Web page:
Hattie Leah Henenberg
Due to highly unusual circumstances, Hattie Leah Henenberg became a member of the first all-female state Supreme Court when almost every male judge and lawyer in the state had to recuse themselves from a case. In 1924 she became founding director of the Dallas Free Legal Aid Bureau. The following year, the governor of Texas appointed her as one of three female special associate justices to hear an appeal involving Woodmen of the World, a fraternal group whose members included most male judges and lawyers in Texas. Henenberg went on to serve as assistant Texas attorney general from 1929 to 1930, special assistant US attorney general in 1934, and an assistant district attorney in Dallas from 1941 to 1947.
In 1925, a Texas governor reluctantly appointed the first all-female supreme court to hear an appeal involving Woodmen of the World, a fraternal group whose members included virtually every male lawyer in the state. Hattie Leah Henenberg, a lawyer since 1916, was among the trio of special associate justices. A pioneering jurist who launched her legal career as a stenographer, Henenberg set other precedents. In 1924, she was founding director of the Dallas Free Legal Aid Bureau and, in the 1940s, she created a unit in the Dallas district attorney’s office that jailed fathers who failed to pay child support.
Born on a farm in Ennis, Texas, on February 16, 1893, Hattie Henenberg was the second child of Hungarian-born Rosa (Trebitsch) and Samuel Henenberg, parents of four daughters and two sons. The family moved to nearby Dallas in 1904 to help her ailing paternal grandfather, Lazar, owner of Dallas’s oldest pawn and jewelry shop. Henenberg took night classes from 1913 to 1916 at Dallas Law School, part of Southern Methodist University. She was assistant Texas attorney general from 1929 to 1930; special assistant U.S. attorney general in Washington in 1934, and an assistant district attorney in Dallas from 1941 to 1947. In addition, Henenberg was a delegate to the 1932 Democratic National Convention in Chicago, a member of the Order of Eastern Star, Business and Professional Women’s Club, Temple Emanu-El, and Dallas president of Zonta International. The ideals of social justice that permeated her quest for legal aid to the poor reflected the principles of Judaism. Judaism also manifested itself through her decision not to marry a non-Jew and through religious observances such as not eating pork.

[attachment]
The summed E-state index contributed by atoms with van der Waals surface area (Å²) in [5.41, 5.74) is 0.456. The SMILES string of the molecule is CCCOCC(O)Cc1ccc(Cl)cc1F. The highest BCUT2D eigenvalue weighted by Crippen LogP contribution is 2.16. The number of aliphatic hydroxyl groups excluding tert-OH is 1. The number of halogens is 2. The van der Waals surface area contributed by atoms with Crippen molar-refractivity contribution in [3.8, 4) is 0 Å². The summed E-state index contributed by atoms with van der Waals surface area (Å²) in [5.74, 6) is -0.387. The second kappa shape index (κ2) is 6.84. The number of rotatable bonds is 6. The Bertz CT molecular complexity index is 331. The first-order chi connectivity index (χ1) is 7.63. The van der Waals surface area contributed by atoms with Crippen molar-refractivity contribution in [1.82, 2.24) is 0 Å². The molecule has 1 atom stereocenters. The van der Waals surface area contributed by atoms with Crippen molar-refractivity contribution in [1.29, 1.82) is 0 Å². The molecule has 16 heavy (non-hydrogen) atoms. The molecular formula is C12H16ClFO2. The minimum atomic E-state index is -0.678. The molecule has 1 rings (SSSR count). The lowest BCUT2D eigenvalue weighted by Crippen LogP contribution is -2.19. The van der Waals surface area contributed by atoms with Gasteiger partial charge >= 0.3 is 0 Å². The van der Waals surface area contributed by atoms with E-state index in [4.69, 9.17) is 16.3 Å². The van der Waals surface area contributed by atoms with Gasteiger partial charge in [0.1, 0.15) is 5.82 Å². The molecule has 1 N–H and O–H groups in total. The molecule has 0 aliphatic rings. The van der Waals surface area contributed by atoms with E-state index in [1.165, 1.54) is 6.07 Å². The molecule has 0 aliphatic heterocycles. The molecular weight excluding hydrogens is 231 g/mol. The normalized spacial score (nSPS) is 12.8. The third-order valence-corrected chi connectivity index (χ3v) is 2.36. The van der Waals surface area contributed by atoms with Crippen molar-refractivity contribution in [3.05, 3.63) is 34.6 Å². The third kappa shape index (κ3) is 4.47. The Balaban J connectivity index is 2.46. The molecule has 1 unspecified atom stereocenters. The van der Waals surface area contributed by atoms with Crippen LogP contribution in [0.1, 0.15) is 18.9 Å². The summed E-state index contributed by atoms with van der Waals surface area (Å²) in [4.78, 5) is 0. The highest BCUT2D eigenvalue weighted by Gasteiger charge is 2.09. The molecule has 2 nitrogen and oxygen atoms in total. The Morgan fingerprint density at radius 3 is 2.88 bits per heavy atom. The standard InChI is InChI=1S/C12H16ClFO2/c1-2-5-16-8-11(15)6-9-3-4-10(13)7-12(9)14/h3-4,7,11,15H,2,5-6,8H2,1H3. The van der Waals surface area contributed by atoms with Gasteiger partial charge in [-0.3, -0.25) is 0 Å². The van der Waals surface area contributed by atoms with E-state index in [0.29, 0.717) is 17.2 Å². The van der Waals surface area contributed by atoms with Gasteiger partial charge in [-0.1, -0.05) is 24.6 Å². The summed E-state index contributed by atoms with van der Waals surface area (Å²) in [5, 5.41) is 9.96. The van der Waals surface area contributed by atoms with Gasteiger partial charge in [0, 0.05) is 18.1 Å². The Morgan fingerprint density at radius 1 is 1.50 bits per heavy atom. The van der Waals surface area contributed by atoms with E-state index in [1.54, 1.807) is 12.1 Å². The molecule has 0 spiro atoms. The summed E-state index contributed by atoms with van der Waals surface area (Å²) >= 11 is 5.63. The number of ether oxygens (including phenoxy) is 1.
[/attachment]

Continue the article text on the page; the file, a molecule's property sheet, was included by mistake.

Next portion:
Hattie Leah Henenberg died in November 1974.
BEOAJ; Henenberg, Sam [nephew]. Telephone interview by author, May 2, 1996.
Stayton, John William. “The First All-Woman Supreme Court in the World.” Holland’s Magazine (March 1925): 5+, and “Miss Henenberg, Law Pioneer, Dies.” Dallas Morning News, November 29, 1974, 11-B.
Who’s Who of American Women (1958, 1961, 1964).
WWIAJ (1926, 1928, 1938).